A notable rulemaking on this list is the “Emergency Homeowners’ Loan Program,” implemented as an interim final rule in 2011. The regulation provided relief to certain homeowners “experiencing temporary involuntary loss of employment or underemployment resulting in a substantial reduction in income due to adverse economic conditions.”

When Dodd-Frank passed, it provided $1 billion in funding to allow certain homeowners with income at least “15 percent lower than the income the homeowner had prior to loss of employment or underemployment” to receive up to $50,000 in assistance. The regulation did not add additional reporting requirements but did impose roughly $120 million in costs, and was considered a “major” rule.

The other notable recent regulation, RESPA amendments to reduce settlement costs, did impose substantial private-sector burdens, despite the ostensible goal of consumer relief. The RESPA amendments, finalized during the height of the financial crisis, provided for additional disclosure during settlement, and were “intended to make the process of obtaining mortgage financing clearer.” These changes to RESPA added millions of additional paperwork hours for lenders and consumers, and imposed more than $1.4 billion in costs.

More surprisingly, the administration admitted the rule would impose “a significant economic impact on a substantial number of small entities.” Specifically, HUD estimated that small firms would face $407 million in first-year costs and $471 million in annual recurring costs. The average cost of per loan would increase by more than $73.

HUD’s Responsibilities Under Dodd-Frank

To date, there are only six HUD paperwork collections associated with Dodd-Frank implementation.  Combined, they impose 17.5 million burden hours, $547 million in costs, and 40 forms. The aforementioned Emergency Homeowners’ Loan Program, the newest collection, imposes 169,000 hours and seven forms.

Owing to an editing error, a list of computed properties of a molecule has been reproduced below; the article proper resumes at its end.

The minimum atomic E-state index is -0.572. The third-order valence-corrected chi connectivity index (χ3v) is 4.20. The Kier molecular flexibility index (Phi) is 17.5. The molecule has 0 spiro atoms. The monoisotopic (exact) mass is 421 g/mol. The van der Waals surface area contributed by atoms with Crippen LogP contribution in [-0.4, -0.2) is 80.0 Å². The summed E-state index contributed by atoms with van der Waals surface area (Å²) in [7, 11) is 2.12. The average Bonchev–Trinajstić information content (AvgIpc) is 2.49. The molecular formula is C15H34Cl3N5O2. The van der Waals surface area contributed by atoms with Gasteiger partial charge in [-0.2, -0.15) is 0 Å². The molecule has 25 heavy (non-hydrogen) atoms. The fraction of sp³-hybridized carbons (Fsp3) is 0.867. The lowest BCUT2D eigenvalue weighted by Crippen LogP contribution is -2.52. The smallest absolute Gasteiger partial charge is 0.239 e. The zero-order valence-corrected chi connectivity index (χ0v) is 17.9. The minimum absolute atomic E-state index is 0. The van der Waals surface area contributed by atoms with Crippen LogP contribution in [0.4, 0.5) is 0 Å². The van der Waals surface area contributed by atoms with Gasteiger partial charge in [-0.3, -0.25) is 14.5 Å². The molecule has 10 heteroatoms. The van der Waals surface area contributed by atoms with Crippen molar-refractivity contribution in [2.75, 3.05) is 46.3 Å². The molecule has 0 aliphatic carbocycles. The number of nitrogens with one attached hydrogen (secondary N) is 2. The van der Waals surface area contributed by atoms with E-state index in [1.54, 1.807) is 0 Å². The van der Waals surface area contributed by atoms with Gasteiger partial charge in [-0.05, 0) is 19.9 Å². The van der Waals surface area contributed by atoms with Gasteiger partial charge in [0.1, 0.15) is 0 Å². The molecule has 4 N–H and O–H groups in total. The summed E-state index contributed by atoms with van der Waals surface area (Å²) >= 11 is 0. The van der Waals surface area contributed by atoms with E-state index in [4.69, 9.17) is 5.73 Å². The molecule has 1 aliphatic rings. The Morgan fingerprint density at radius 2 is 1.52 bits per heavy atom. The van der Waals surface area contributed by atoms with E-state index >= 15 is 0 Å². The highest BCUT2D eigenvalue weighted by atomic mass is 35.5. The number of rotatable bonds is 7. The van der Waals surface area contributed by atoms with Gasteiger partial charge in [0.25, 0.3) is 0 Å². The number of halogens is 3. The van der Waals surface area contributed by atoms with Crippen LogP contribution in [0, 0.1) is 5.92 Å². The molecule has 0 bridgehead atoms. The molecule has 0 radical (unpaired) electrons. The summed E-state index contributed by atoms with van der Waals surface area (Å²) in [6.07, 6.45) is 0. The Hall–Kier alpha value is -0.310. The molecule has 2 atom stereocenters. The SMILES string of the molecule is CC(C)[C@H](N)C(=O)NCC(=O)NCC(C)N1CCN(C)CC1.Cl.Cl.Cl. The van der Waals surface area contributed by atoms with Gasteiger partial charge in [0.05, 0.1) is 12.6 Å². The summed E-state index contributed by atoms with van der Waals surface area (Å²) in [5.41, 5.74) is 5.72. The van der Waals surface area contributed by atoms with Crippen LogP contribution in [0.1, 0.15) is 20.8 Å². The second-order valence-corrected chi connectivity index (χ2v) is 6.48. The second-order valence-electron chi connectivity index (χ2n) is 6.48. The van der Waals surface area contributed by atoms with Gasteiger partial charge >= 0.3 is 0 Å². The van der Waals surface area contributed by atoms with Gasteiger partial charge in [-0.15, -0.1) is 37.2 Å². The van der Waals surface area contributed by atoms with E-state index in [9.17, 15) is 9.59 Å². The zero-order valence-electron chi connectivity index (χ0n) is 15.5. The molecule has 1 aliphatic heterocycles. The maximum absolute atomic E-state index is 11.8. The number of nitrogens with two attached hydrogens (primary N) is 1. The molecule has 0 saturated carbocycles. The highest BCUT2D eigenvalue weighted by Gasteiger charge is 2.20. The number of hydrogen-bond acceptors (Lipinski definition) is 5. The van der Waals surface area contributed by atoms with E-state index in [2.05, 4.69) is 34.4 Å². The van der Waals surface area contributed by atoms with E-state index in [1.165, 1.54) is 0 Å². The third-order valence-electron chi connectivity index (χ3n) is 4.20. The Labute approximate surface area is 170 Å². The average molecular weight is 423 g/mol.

There are only three HUD rulemakings to date under Dodd-Frank: the Homeowners’ Loan Program, Credit Risk Retention, and Qualified Mortgage Definition for HUD loans (QRM). The Department’s overall regulatory burdens have been trivial, compared to Dodd-Frank in total, but QRM does have profound policy implications.

Although HUD’s QRM rule appears to create a cost savings for private market participants, this is somewhat deceiving. HUD’s rule expands the number of loans that have a safe harbor (legal protection for lender) and makes the assumption that less litigation risk will generate savings then passed on to borrowers. But that change is not without costs to the private market. Politicians have expressed a desire to shrink the federal government’s footprint in mortgage finance, but this rule and others issued as part of the Dodd-Frank Act’s implementation work in opposition to that goal. HUD’s QM rule in particular has the potential to limit borrowers with high debt-to-income ratios to only FHA loans, which helps neither those borrowers nor the precarious finances of the FHA. Dodd-Frank’s patchwork implementation is reshaping mortgage markets, though all effects of credit risk retention, ability to repay, and other rules are still uncertain.     

What’s Pending?

Biannually, the federal government publishes its “Unified Agenda” of regulations, a schedule of likely rulemakings. Traditionally, HUD is hardly the most aggressive regulator, and the current Unified Agenda identified one economically significant rulemaking: Housing Trust Fund, which transfers money to states and localities to address affordable housing.

However, beyond the “economically significant” label, other rulemakings will have an impact on homeowners and potential homebuyers.

Notable Pending HUD Regulations:

  • FHA: Elimination of Post-Settlement Interest Charges (scheduled for September 2013)
  • FHA: Qualified Mortgage Standards (proposal published September 30, 2013)
  • FHA: Multifamily Mortgage Insurance (proposal published July 10, 2013)

The remaining proposal, “Elimination of Post-Settlement Interest Charges,” was scheduled for September 2013, but HUD obviously missed that target. The proposal arrived at the White House on September 13 and the government shutdown likely contributed to the missed deadline.

Conclusion

The Department of Housing and Urban Development is not the most aggressive regulator in the executive branch, but in recent years its paperwork growth has increased substantially. A doubling of paperwork since FY 2008 is a feat not even Treasury or HHS could match, despite the implementation of Dodd-Frank and the Affordable Care Act. HUD’s new regulatory burdens are more than just big numbers; they have profound implications for consumers, lenders, and the nation’s housing market.